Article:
Wednesday, September 5, 2012

No more the hoard!

I've lately become addicted to the Hoarders shows on cable. You know the ones where treasure trash is piled waist deep in all rooms of the home and no emergency rescue personnel could ever get in to save people and pets if the time came? Yeah those shows. I have hoarding tendencies, as is evidenced by my dear husband's summer drive to 'declutter' our basement. He has made beautiful progress, and I'm even on the bandwagon trying to get stuff out of the house that I've held onto for too long and for no good reason.

I sympathize with the people who proclaim they can't stand to throw away something that might be useful by 'someone.' I have many of my own 'treasures' from childhood, and so many more stored at the house in which I grew up. I come by the tendency honestly. My grandmother is a child of the Depression (note, the big 'D'.) She definitely has the school of thought that we throw nothing away until it is worn out and has no foreseeable, just-in-case use. Hence, I am using my breaktime at work this month to digitally scan moldy, musty newspapers. Ugh. Still, they have documentation of my academic successes as a child. To whom am I wanting to prove those long-ago, and mostly-forgotten achievements? Certainly, no one will have a use for those papers, right?

This morning in my email blast, I was pointed to this beautiful piece of scripture which calls us to consider why the townspeople might want to keep Christ to themselves, rather than share his healing and teachings with others: 

After leaving the synagogue Jesus entered Simon's house. Now Simon's mother-in-law was suffering from a high fever, and they asked him about her. Then he stood over her and rebuked the fever, and it left her. Immediately she got up and began to serve them.
As the sun was setting, all those who had any who were sick with various kinds of diseases brought them to him; and he laid his hands on each of them and cured them. Demons also came out of many, shouting, "You are the Son of God!" But he rebuked them and would not allow them to speak, because they knew that he was the Messiah.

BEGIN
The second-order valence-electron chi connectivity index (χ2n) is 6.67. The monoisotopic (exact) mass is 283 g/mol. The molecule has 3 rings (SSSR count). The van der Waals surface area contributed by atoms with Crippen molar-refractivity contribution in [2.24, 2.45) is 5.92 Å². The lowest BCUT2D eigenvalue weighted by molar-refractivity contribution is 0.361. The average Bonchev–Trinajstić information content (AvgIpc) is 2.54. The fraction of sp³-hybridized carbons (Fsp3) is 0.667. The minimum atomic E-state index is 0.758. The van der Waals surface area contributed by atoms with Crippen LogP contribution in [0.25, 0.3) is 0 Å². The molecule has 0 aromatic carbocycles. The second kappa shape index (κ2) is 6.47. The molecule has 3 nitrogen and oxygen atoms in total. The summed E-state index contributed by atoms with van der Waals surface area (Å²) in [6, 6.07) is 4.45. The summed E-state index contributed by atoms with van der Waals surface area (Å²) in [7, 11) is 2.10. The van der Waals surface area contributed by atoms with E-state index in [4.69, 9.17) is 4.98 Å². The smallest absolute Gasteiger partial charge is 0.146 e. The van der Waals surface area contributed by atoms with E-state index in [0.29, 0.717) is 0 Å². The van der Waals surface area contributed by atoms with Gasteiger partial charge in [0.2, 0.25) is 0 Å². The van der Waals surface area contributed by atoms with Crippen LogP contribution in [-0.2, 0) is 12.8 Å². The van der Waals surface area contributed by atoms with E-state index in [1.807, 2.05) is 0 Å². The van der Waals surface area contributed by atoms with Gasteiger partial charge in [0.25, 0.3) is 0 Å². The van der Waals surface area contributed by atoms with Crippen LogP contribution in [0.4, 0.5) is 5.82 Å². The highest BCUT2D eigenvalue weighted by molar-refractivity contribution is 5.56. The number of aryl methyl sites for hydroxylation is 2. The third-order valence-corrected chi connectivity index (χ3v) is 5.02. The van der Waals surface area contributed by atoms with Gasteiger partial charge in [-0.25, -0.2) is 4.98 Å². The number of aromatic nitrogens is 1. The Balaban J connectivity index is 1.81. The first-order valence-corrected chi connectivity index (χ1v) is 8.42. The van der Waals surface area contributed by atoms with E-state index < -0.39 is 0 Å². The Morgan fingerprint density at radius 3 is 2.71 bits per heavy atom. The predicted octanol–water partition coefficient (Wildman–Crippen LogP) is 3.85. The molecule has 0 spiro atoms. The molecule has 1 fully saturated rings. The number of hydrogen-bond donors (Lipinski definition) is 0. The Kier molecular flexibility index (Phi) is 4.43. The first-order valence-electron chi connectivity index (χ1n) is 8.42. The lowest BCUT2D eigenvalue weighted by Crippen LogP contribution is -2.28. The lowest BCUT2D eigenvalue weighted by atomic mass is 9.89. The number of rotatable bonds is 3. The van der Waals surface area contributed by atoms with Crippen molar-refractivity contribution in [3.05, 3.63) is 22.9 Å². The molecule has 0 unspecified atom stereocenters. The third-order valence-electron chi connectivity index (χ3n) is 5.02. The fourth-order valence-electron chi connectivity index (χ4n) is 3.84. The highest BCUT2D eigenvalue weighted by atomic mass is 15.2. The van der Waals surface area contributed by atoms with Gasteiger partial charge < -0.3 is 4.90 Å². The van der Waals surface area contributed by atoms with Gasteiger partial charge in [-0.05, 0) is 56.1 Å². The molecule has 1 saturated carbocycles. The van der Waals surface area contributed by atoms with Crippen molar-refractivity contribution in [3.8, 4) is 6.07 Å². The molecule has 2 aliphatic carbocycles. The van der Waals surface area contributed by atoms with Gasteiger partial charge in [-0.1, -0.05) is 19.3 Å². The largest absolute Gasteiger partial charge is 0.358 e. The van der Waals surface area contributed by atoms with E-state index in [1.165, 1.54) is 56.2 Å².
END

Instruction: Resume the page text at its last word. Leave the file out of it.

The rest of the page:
At daybreak he departed and went into a deserted place. And the crowds were looking for him; and when they reached him, they wanted to prevent him from leaving them. But he said to them, "I must proclaim the good news of the kingdom of God to the other cities also; for I was sent for this purpose." So he continued proclaiming the message in the synagogues of Judea.-- Lk 4:38-44
Now, you might be asking what that has to do with the hoarding tendencies I described above? I wouldn't have drawn the conclusion myself, so thankfully the scripture came with a reflection written by a Notre Dame alumna:

The Kingdom of God is a call to seek a “we” that extends beyond our borders—psychological as well as geographical. Whatever we hoard, be it money, access to health care, environmental resources, even medals at the Olympics, we are taking away from another.
So the way I see it, I'm taking away from others when I hold onto the bed frame from my childhood, or keep the fondue pot that has seen daylight outside its original box exactly once. The list can go on, and it does. My worst/best hoard right now is my mom's clothing. She died in May 2011, and I collected her clothes, discarding the worn and stained, knowing that Goodwill would not accept them. I bagged the rest and brought them home, with the best intention of pulling select items to use to make memory quilts for my brothers and me. For over a year the clothes languished on my front porch. Now, I have sorted them by type, and have sent some on to Goodwill. I must begin to cut and plan the quilts, and I especially hope to be finished by Christmas, Mid-March when my brothers have birthdays, latest.